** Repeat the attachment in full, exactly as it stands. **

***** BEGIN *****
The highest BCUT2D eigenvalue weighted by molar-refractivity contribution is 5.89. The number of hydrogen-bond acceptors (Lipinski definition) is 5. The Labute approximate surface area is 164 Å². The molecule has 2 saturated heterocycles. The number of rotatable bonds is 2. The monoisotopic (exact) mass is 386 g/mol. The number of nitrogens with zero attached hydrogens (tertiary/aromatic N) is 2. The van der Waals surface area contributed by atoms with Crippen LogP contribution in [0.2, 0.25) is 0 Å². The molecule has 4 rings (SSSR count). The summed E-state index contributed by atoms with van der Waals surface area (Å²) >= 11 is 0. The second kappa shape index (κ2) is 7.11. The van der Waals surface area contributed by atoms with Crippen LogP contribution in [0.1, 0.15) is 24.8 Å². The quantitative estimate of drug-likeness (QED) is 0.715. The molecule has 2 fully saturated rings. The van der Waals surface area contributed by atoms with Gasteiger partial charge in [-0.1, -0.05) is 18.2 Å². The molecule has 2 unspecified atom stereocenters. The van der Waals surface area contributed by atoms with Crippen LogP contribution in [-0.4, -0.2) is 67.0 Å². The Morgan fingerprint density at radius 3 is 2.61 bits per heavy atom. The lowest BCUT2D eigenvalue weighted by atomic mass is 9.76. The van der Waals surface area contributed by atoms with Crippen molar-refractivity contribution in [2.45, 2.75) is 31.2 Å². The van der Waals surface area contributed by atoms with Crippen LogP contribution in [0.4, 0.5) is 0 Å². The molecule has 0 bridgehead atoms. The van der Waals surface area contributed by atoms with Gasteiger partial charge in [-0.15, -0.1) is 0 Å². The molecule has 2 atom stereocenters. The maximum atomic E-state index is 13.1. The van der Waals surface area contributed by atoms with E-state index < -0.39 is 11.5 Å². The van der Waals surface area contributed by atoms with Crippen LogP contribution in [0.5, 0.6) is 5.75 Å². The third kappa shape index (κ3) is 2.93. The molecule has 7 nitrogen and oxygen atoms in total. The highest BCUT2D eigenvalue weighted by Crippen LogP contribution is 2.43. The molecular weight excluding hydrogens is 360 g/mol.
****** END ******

The highest BCUT2D eigenvalue weighted by molar-refractivity contribution is 5.89. The number of hydrogen-bond acceptors (Lipinski definition) is 5. The Labute approximate surface area is 164 Å². The molecule has 2 saturated heterocycles. The number of rotatable bonds is 2. The monoisotopic (exact) mass is 386 g/mol. The number of nitrogens with zero attached hydrogens (tertiary/aromatic N) is 2. The van der Waals surface area contributed by atoms with Crippen LogP contribution in [0.2, 0.25) is 0 Å². The molecule has 4 rings (SSSR count). The summed E-state index contributed by atoms with van der Waals surface area (Å²) >= 11 is 0. The second kappa shape index (κ2) is 7.11. The van der Waals surface area contributed by atoms with Crippen LogP contribution in [0.1, 0.15) is 24.8 Å². The quantitative estimate of drug-likeness (QED) is 0.715. The molecule has 2 fully saturated rings. The van der Waals surface area contributed by atoms with Gasteiger partial charge in [-0.1, -0.05) is 18.2 Å². The molecule has 2 unspecified atom stereocenters. The van der Waals surface area contributed by atoms with Crippen LogP contribution in [-0.4, -0.2) is 67.0 Å². The Morgan fingerprint density at radius 3 is 2.61 bits per heavy atom. The lowest BCUT2D eigenvalue weighted by atomic mass is 9.76. The van der Waals surface area contributed by atoms with Crippen molar-refractivity contribution in [2.45, 2.75) is 31.2 Å². The van der Waals surface area contributed by atoms with Crippen LogP contribution in [0.4, 0.5) is 0 Å². The molecule has 0 bridgehead atoms. The van der Waals surface area contributed by atoms with Gasteiger partial charge in [-0.15, -0.1) is 0 Å². The molecule has 2 atom stereocenters. The maximum atomic E-state index is 13.1. The van der Waals surface area contributed by atoms with E-state index < -0.39 is 11.5 Å². The van der Waals surface area contributed by atoms with Crippen LogP contribution in [0.5, 0.6) is 5.75 Å². The third kappa shape index (κ3) is 2.93. The molecule has 7 nitrogen and oxygen atoms in total. The highest BCUT2D eigenvalue weighted by Crippen LogP contribution is 2.43. The molecular weight excluding hydrogens is 360 g/mol.